The route would have come up from Tregarin to Beulah and on to Abergwesyn and then down to Newbridge where originally the Drovers would cross the Wye where it was calm and shallow. There were six pubs in Newbridge. Merry Hall was a Cider House and became known as ‘Merry Hell’. There is also a Halfpenny Field nearby.
From Newbridge the Drovers would progress through Green Lane to Disserth where they would cross the River Ithon. The Farm at Disserth was previously an Inn used by the Drovers. It is said that the singing in Disserth Church could lead to an instant conversion. On from Disserth they would make their way towards Howey with its two pubs, one called the Drovers, and crossing the main road at Crossways. This would take them via the ancient town of Cefnllys and on to Franksbridge where, as well as the Inn, where there was Franks Shop and blacksmith. From there they would cross Gilwern Hill to Cregina on the River Edw. The cattle would be shod here, Black Lion Inn, with cattle shoes (ciws), some have been dug up in the area. Glascwm would be the next stop with its three pubs and then on to Colva, where St David’s Church is one of the highest churches in Wales, and the Star Inn. Crossing the Welsh –English border they would proceed to Huntington and Hereford or they would go through Gladestry to Kington.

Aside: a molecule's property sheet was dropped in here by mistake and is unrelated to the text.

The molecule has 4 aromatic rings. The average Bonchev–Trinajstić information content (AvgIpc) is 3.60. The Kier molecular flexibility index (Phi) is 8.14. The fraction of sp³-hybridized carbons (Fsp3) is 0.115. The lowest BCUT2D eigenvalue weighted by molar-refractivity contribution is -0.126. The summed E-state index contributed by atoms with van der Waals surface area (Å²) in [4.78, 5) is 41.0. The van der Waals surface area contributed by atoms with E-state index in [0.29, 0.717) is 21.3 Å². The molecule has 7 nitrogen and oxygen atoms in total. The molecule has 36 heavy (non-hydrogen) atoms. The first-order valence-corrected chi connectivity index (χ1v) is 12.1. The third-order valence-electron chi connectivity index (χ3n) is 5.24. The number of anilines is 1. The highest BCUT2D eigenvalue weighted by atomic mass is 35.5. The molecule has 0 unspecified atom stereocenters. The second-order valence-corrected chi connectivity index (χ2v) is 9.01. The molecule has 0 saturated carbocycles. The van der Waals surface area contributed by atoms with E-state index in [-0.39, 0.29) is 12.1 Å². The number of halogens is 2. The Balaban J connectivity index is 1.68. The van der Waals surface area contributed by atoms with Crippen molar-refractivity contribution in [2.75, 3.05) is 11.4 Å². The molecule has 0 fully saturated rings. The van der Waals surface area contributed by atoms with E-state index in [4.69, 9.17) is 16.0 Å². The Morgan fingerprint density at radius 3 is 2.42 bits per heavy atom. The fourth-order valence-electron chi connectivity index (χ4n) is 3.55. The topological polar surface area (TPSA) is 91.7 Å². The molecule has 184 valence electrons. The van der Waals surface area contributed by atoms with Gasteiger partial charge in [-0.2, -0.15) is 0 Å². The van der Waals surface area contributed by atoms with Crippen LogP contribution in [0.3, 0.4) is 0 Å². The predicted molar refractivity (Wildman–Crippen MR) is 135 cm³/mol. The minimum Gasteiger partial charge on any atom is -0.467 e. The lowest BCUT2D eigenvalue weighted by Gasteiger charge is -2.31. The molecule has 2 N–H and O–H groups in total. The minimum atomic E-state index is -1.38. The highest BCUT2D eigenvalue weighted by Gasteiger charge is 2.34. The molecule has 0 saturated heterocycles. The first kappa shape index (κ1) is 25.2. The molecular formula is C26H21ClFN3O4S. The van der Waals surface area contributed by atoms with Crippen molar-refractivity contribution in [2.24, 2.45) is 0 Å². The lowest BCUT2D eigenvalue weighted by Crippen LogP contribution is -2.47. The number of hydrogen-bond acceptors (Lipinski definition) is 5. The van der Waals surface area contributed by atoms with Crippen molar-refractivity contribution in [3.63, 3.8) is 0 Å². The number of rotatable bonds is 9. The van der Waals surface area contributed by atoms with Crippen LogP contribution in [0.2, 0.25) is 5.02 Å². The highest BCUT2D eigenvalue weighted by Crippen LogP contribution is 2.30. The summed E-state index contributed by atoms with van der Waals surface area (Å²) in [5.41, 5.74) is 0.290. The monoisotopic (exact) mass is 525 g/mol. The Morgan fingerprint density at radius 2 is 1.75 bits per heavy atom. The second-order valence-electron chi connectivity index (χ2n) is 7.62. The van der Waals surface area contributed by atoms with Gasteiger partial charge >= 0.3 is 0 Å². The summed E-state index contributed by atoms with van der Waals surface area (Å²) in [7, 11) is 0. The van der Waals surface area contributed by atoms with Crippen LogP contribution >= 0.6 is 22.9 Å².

2. Monks Trod – Rhayader – Llandegley – Kington
The Monks’ Trod links the Cistercian abbeys at Strata Florida in Ceredigion and Cwm Hir in Radnorshire, and is thought to have been the route used by monks travelling between the two abbeys. The section between Strata Florida and -Pont ar Elan passes over a wonderful stretch of remote, little visited moorland at the top end of the Craig Goch reservoir. This section has been designated as a Site of Special Scientific Interest, a Special Protection Area, and a Special Area of Conservation.
At Aberhenllan they would proceed to Glynllyn and Cwmdauddwr, where there would be a toll, and on to Rhayader. There were six Toll Houses in Rhayader, a factor that led to the notorious Rebecca Riots of 1843.
From Rhayader on to the Severn Stars Inn at Nantmel and to Crossgates. Where there were several Scots Pine trees as way-markers at junctions and to identify pubs and Inns. In the BBC series, “The Trees That Made Briton”, they mention pubs with three pine trees, some with 5 trees, as a way of classifying the place, a bit like tourist board star grading!
There were more marker trees at Penybont where there was a regular market and the present Severn Arms, built in 1840, was used by Drovers.
The route would then have followed the A44 passed the Ffaldau, 1450, to the Burton Arms in Llandeley, and on to The Drovers, Larch Grove, where there was a smithy to fit the cattle with ¼ inch ciws. On up past Gwernarglwydd Farm and the motte and bailey castle. There was a Toll House at the Forest Inn before reaching a Georgian Farm House at Trewern. Here again we find the Scots Pines before reaching Hergest Ridge, Stanner Rocks and Kington.
3. Erwood via Paiscastle to Rhydspence and Hereford